Head, shoulders, knees and toes — some simple precautions can help safeguard vulnerable body parts from injury as we exercise more than ever before, writes Dr Phil Kieran
EXERCISE, exercise, exercise — over the past five to 10 years this message has been unavoidable. As a GP, exercise is probably the one thing I most prescribe. I recommend it to patients with high blood pressure, those with anxiety or depression and people who feel tired all the time.
Indeed, there is good evidence that exercise is an effective treatment for a whole range of medical conditions (for anyone interested have a look at a YouTube video titled 23 and ½ hours, it’s nine minutes well spent).
This drive towards more exercise means that, hopefully, we will live longer and healthier lives going forward, and looking at the number of events springing up around the country we can see that people are listening.
I would be willing to guess that a good portion of you have done, are planning to start, or at the very least, have a friend who does some form of organised exercise like triathlon or 5k running. Marathons used to be the realm of the elite athlete but now more and more of us are taking the plunge and giving it a go. What I end up seeing a lot of though is injuries that occur when people jump into exercise too enthusiastically.
2013 — I was out for a run, training for the Dublin marathon. About seven miles away from my apartment, things were ticking along nicely. I was keeping a good pace, the sun was (believe it or not) shining and there wasn’t too much traffic ruining the views.
My right hip started to get a tiny bit sore but I thought it would loosen out as I ran. Two miles later, I was leaning against the side of a bridge not able to move that hip properly and on the phone to my wife asking could she collect me on her way home from work. I figured my marathon hopes were finished but thankfully, after seeing a physio, I managed to get back on track (or close enough). What I had was an injury called iliotibial band (ITB) syndrome, which at the time I knew next to nothing about. But boy did I learn.
Participation in organised races in Ireland has increased dramatically over the past 10 years. From 2009 to 2014, the numbers competing in triathlon increased 120% and this upward trend has continued unabated, according to a 2017 report from Triathlon Ireland. On a local level, given that Parkrun and adventure races are springing up everywhere, it’s safe to say more people than ever are getting out and getting active.
This is a very promising sign. However, week in week out I see young fit men (and women less frequently) in my surgery with pain from the new sport they have taken up. They seem to get injuries, like the children’s song, in their head, shoulders, knees and toes, all down to overuse and stress injuries.
The symptoms I experienced are fairly typical of ITB syndrome but just as common as this are feeling a dull ache behind your kneecap after a run or cycle which can be patellar tendonitis, stiffness and heat in the back of your ankles which could be Achilles tendinopathy (very common if your running up and down hills) or a dull ache in the top of your foot which can be a stress fracture. If any of these are familiar stop exercising and talk to your GP or a phsyio.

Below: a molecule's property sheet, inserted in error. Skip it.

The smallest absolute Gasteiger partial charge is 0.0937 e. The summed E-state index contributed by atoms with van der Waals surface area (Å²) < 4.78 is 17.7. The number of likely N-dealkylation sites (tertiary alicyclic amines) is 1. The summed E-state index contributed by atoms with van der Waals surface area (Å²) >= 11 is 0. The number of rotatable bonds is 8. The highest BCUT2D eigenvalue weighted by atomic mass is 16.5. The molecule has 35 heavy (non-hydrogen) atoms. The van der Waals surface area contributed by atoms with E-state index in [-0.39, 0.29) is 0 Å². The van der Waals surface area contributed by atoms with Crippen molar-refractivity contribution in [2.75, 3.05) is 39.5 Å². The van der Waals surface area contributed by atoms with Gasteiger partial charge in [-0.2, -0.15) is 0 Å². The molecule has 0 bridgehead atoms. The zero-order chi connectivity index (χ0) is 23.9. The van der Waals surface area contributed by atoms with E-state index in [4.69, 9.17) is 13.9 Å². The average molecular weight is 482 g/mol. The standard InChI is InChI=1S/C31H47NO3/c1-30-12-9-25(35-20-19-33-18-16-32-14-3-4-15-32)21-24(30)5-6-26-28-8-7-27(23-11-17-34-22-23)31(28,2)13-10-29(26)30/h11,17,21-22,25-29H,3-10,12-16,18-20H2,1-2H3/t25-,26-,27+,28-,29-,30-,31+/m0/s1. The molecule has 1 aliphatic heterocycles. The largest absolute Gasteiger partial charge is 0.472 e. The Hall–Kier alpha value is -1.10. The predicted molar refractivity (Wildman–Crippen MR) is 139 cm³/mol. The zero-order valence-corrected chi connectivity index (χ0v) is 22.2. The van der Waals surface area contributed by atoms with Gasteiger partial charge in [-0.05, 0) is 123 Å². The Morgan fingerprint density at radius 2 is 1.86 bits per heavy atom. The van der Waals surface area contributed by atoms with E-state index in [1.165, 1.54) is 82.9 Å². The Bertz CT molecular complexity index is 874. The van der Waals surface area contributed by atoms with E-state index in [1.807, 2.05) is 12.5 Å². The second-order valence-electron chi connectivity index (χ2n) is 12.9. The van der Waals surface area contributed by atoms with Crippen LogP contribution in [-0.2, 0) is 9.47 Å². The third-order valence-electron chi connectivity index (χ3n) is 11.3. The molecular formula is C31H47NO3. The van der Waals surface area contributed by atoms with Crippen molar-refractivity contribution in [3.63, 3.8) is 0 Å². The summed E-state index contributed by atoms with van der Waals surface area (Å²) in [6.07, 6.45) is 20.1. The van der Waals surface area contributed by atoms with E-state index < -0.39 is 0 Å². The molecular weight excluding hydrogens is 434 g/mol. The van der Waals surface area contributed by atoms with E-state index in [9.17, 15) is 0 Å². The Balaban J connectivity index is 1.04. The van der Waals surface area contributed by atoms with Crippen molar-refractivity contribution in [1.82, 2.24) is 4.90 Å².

Right, that’s it! Exercise is dangerous! I’m not doing it again! If it sounds like I think that’s the case, nothing could be further from the truth, I would encourage everyone I know to be more active but it’s important to do two simple things:
Tuning into your body can be a bit trickier than it sounds. To get the most out of any training regimen you need to be pushing your body past what is comfortable. Fitness or strength is your body’s way of adapting to a demand which exceeds its current comfort levels, so you will be pushing yourself. However, what a lot of people overlook is rest days. These should form an integral part of any training programme.
The body accumulates micro injuries during training which it then adapts to overcome (thereby getting fitter/stronger). However, if it isn’t given the chance to repair these injuries you’re asking for trouble.
Many people think if they are dedicated and push themselves hard seven days a week they will perform better than those who only exercise four to five days a week. This is not true and will just lead to one of the injuries listed above. I have read more than one professional sports star stating that they take rest days as seriously as any day in the gym.
Research doesn’t need to be exhaustive and in a lot of sports it’s probably easier (not to mention more social) to join a club. One of the big benefits of joining a club is accessing the collective knowledge of people who have been doing a sport for a long time without injuring themselves. Whether it’s cycling, swimming, running or all three, a club will help you stay motivated on those dark February days and reduce the risk of injury significantly.
Even with injury risk, the benefits of exercise massively outweigh the risks. In fact, a well-used phrase by sports medicine doctors is that ‘the biggest risk of any exercise is not starting it’.
Super endurance sports (Ironman and ultra-marathons, specifically) need to be taken very seriously and we all need to be sensible about what we can do but if you apply the two simple ideas — listen to your body and do your research — no sporting achievement should be off the cards.